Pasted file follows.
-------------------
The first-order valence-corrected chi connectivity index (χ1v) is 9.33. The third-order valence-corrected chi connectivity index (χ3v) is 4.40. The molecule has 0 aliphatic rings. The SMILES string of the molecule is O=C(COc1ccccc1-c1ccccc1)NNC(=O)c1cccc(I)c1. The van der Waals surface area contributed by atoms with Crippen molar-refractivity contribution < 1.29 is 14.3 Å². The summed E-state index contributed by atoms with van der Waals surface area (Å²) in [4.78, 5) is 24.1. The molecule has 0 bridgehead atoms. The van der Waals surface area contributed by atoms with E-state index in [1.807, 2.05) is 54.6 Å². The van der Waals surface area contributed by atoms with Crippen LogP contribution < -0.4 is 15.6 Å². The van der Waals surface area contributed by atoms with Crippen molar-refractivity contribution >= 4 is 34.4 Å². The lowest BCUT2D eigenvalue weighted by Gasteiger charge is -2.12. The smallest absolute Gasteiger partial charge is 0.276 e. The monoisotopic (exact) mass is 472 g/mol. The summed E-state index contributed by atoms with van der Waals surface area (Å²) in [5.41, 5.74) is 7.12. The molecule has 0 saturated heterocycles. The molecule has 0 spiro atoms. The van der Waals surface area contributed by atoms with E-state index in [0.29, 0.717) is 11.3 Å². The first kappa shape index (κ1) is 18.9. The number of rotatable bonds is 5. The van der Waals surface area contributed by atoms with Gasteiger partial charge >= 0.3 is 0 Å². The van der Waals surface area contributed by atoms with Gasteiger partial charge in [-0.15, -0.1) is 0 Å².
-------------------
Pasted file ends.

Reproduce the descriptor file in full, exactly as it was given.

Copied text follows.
The first-order valence-corrected chi connectivity index (χ1v) is 9.33. The third-order valence-corrected chi connectivity index (χ3v) is 4.40. The molecule has 0 aliphatic rings. The SMILES string of the molecule is O=C(COc1ccccc1-c1ccccc1)NNC(=O)c1cccc(I)c1. The van der Waals surface area contributed by atoms with Crippen molar-refractivity contribution < 1.29 is 14.3 Å². The summed E-state index contributed by atoms with van der Waals surface area (Å²) in [4.78, 5) is 24.1. The molecule has 0 bridgehead atoms. The van der Waals surface area contributed by atoms with E-state index in [1.807, 2.05) is 54.6 Å². The van der Waals surface area contributed by atoms with Crippen LogP contribution < -0.4 is 15.6 Å². The van der Waals surface area contributed by atoms with Crippen molar-refractivity contribution >= 4 is 34.4 Å². The lowest BCUT2D eigenvalue weighted by Gasteiger charge is -2.12. The smallest absolute Gasteiger partial charge is 0.276 e. The monoisotopic (exact) mass is 472 g/mol. The summed E-state index contributed by atoms with van der Waals surface area (Å²) in [5.41, 5.74) is 7.12. The molecule has 0 saturated heterocycles. The molecule has 0 spiro atoms. The van der Waals surface area contributed by atoms with E-state index in [0.29, 0.717) is 11.3 Å². The first kappa shape index (κ1) is 18.9. The number of rotatable bonds is 5. The van der Waals surface area contributed by atoms with Gasteiger partial charge >= 0.3 is 0 Å². The van der Waals surface area contributed by atoms with Gasteiger partial charge in [-0.15, -0.1) is 0 Å².